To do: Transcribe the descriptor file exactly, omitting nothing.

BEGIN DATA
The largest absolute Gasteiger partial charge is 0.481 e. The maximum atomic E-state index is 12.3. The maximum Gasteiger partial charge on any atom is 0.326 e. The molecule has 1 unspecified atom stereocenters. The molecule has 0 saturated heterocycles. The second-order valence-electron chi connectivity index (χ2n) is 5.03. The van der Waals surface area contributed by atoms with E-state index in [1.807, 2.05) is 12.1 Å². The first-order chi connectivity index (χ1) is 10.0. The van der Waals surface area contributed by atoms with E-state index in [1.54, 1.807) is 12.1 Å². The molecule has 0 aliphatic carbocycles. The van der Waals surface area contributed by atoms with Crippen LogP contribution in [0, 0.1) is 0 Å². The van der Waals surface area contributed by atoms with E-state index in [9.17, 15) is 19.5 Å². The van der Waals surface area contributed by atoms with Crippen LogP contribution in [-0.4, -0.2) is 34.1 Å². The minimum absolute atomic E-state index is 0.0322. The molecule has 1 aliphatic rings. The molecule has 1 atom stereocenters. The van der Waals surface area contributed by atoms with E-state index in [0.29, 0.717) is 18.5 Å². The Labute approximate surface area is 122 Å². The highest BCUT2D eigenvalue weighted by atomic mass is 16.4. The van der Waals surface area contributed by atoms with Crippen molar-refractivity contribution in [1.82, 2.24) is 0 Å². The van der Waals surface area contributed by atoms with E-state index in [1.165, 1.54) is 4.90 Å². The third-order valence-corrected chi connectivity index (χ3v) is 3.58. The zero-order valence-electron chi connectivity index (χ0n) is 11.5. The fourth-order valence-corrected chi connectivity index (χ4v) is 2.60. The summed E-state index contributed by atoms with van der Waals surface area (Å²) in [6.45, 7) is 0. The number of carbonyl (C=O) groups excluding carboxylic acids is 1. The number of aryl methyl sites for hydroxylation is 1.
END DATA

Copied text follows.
The largest absolute Gasteiger partial charge is 0.481 e. The maximum atomic E-state index is 12.3. The maximum Gasteiger partial charge on any atom is 0.326 e. The molecule has 1 unspecified atom stereocenters. The molecule has 0 saturated heterocycles. The second-order valence-electron chi connectivity index (χ2n) is 5.03. The van der Waals surface area contributed by atoms with E-state index in [1.807, 2.05) is 12.1 Å². The first-order chi connectivity index (χ1) is 10.0. The van der Waals surface area contributed by atoms with E-state index in [1.54, 1.807) is 12.1 Å². The molecule has 0 aliphatic carbocycles. The van der Waals surface area contributed by atoms with Crippen LogP contribution in [0, 0.1) is 0 Å². The van der Waals surface area contributed by atoms with E-state index in [9.17, 15) is 19.5 Å². The van der Waals surface area contributed by atoms with Crippen LogP contribution in [-0.4, -0.2) is 34.1 Å². The minimum absolute atomic E-state index is 0.0322. The molecule has 1 aliphatic rings. The molecule has 1 atom stereocenters. The van der Waals surface area contributed by atoms with E-state index in [0.29, 0.717) is 18.5 Å². The Labute approximate surface area is 122 Å². The highest BCUT2D eigenvalue weighted by atomic mass is 16.4. The van der Waals surface area contributed by atoms with Crippen molar-refractivity contribution in [1.82, 2.24) is 0 Å². The van der Waals surface area contributed by atoms with E-state index in [1.165, 1.54) is 4.90 Å². The third-order valence-corrected chi connectivity index (χ3v) is 3.58. The zero-order valence-electron chi connectivity index (χ0n) is 11.5. The fourth-order valence-corrected chi connectivity index (χ4v) is 2.60. The summed E-state index contributed by atoms with van der Waals surface area (Å²) in [6.45, 7) is 0. The number of carbonyl (C=O) groups excluding carboxylic acids is 1. The number of aryl methyl sites for hydroxylation is 1.